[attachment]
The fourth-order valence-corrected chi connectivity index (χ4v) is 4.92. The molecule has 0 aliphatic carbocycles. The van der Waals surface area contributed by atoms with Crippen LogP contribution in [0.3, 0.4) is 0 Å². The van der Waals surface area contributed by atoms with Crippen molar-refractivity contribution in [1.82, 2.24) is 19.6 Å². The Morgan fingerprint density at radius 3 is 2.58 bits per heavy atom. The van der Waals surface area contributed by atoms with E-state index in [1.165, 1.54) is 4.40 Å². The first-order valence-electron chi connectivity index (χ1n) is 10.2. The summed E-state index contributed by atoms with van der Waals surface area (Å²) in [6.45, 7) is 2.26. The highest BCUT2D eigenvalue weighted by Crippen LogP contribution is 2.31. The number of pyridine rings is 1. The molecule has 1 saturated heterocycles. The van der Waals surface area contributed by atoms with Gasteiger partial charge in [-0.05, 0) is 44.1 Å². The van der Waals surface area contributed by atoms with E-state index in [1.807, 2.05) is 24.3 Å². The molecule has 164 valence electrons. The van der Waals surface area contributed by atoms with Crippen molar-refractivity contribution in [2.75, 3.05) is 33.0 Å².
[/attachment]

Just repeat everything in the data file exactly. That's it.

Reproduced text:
The fourth-order valence-corrected chi connectivity index (χ4v) is 4.92. The molecule has 0 aliphatic carbocycles. The van der Waals surface area contributed by atoms with Crippen LogP contribution in [0.3, 0.4) is 0 Å². The van der Waals surface area contributed by atoms with Crippen molar-refractivity contribution in [1.82, 2.24) is 19.6 Å². The Morgan fingerprint density at radius 3 is 2.58 bits per heavy atom. The van der Waals surface area contributed by atoms with E-state index in [1.165, 1.54) is 4.40 Å². The first-order valence-electron chi connectivity index (χ1n) is 10.2. The summed E-state index contributed by atoms with van der Waals surface area (Å²) in [6.45, 7) is 2.26. The highest BCUT2D eigenvalue weighted by Crippen LogP contribution is 2.31. The number of pyridine rings is 1. The molecule has 1 saturated heterocycles. The van der Waals surface area contributed by atoms with Gasteiger partial charge in [-0.05, 0) is 44.1 Å². The van der Waals surface area contributed by atoms with E-state index in [1.807, 2.05) is 24.3 Å². The molecule has 164 valence electrons. The van der Waals surface area contributed by atoms with Crippen molar-refractivity contribution in [2.75, 3.05) is 33.0 Å².